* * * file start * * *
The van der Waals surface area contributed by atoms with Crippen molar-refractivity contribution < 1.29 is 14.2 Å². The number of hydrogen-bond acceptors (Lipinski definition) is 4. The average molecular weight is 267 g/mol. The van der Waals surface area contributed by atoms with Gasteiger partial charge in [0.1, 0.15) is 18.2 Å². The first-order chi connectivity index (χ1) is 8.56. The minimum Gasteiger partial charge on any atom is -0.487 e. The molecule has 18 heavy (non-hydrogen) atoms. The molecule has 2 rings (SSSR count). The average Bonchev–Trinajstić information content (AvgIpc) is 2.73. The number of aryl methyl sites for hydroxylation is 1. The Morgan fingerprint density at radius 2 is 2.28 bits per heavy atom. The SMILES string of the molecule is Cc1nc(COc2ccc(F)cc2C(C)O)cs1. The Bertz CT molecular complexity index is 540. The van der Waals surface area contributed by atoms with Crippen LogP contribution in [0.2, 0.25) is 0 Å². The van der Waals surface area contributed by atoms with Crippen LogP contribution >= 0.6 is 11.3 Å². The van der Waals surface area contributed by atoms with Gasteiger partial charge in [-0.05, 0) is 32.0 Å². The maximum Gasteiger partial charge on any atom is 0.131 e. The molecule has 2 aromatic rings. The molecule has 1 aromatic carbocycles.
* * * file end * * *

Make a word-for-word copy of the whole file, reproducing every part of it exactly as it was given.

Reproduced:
The van der Waals surface area contributed by atoms with Crippen molar-refractivity contribution < 1.29 is 14.2 Å². The number of hydrogen-bond acceptors (Lipinski definition) is 4. The average molecular weight is 267 g/mol. The van der Waals surface area contributed by atoms with Gasteiger partial charge in [0.1, 0.15) is 18.2 Å². The first-order chi connectivity index (χ1) is 8.56. The minimum Gasteiger partial charge on any atom is -0.487 e. The molecule has 18 heavy (non-hydrogen) atoms. The molecule has 2 rings (SSSR count). The average Bonchev–Trinajstić information content (AvgIpc) is 2.73. The number of aryl methyl sites for hydroxylation is 1. The Morgan fingerprint density at radius 2 is 2.28 bits per heavy atom. The SMILES string of the molecule is Cc1nc(COc2ccc(F)cc2C(C)O)cs1. The Bertz CT molecular complexity index is 540. The van der Waals surface area contributed by atoms with Crippen LogP contribution in [0.2, 0.25) is 0 Å². The van der Waals surface area contributed by atoms with Crippen LogP contribution >= 0.6 is 11.3 Å². The van der Waals surface area contributed by atoms with Gasteiger partial charge in [-0.05, 0) is 32.0 Å². The maximum Gasteiger partial charge on any atom is 0.131 e. The molecule has 2 aromatic rings. The molecule has 1 aromatic carbocycles.